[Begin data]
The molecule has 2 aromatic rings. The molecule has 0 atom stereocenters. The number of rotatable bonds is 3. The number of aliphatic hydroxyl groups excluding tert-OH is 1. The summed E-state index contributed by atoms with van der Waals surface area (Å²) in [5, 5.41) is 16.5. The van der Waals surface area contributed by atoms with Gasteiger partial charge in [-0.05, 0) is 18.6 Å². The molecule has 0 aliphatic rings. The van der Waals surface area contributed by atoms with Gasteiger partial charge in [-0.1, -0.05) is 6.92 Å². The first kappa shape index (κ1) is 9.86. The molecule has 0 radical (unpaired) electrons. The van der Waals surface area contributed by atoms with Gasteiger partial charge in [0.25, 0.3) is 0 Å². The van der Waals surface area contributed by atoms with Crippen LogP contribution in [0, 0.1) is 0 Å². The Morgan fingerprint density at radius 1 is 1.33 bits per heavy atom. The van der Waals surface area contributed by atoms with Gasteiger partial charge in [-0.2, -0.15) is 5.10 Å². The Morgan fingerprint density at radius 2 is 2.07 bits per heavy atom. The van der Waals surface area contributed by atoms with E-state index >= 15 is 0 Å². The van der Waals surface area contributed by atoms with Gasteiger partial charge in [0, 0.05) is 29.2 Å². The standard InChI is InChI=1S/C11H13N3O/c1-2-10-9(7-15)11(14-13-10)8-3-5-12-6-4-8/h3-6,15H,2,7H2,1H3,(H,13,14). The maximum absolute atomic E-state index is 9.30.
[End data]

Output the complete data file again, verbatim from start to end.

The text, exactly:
The molecule has 2 aromatic rings. The molecule has 0 atom stereocenters. The number of rotatable bonds is 3. The number of aliphatic hydroxyl groups excluding tert-OH is 1. The summed E-state index contributed by atoms with van der Waals surface area (Å²) in [5, 5.41) is 16.5. The van der Waals surface area contributed by atoms with Gasteiger partial charge in [-0.05, 0) is 18.6 Å². The molecule has 0 aliphatic rings. The van der Waals surface area contributed by atoms with Gasteiger partial charge in [-0.1, -0.05) is 6.92 Å². The first kappa shape index (κ1) is 9.86. The molecule has 0 radical (unpaired) electrons. The van der Waals surface area contributed by atoms with Gasteiger partial charge in [0.25, 0.3) is 0 Å². The van der Waals surface area contributed by atoms with Crippen LogP contribution in [0, 0.1) is 0 Å². The Morgan fingerprint density at radius 1 is 1.33 bits per heavy atom. The van der Waals surface area contributed by atoms with Gasteiger partial charge in [-0.2, -0.15) is 5.10 Å². The Morgan fingerprint density at radius 2 is 2.07 bits per heavy atom. The van der Waals surface area contributed by atoms with E-state index >= 15 is 0 Å². The van der Waals surface area contributed by atoms with Gasteiger partial charge in [0, 0.05) is 29.2 Å². The standard InChI is InChI=1S/C11H13N3O/c1-2-10-9(7-15)11(14-13-10)8-3-5-12-6-4-8/h3-6,15H,2,7H2,1H3,(H,13,14). The maximum absolute atomic E-state index is 9.30.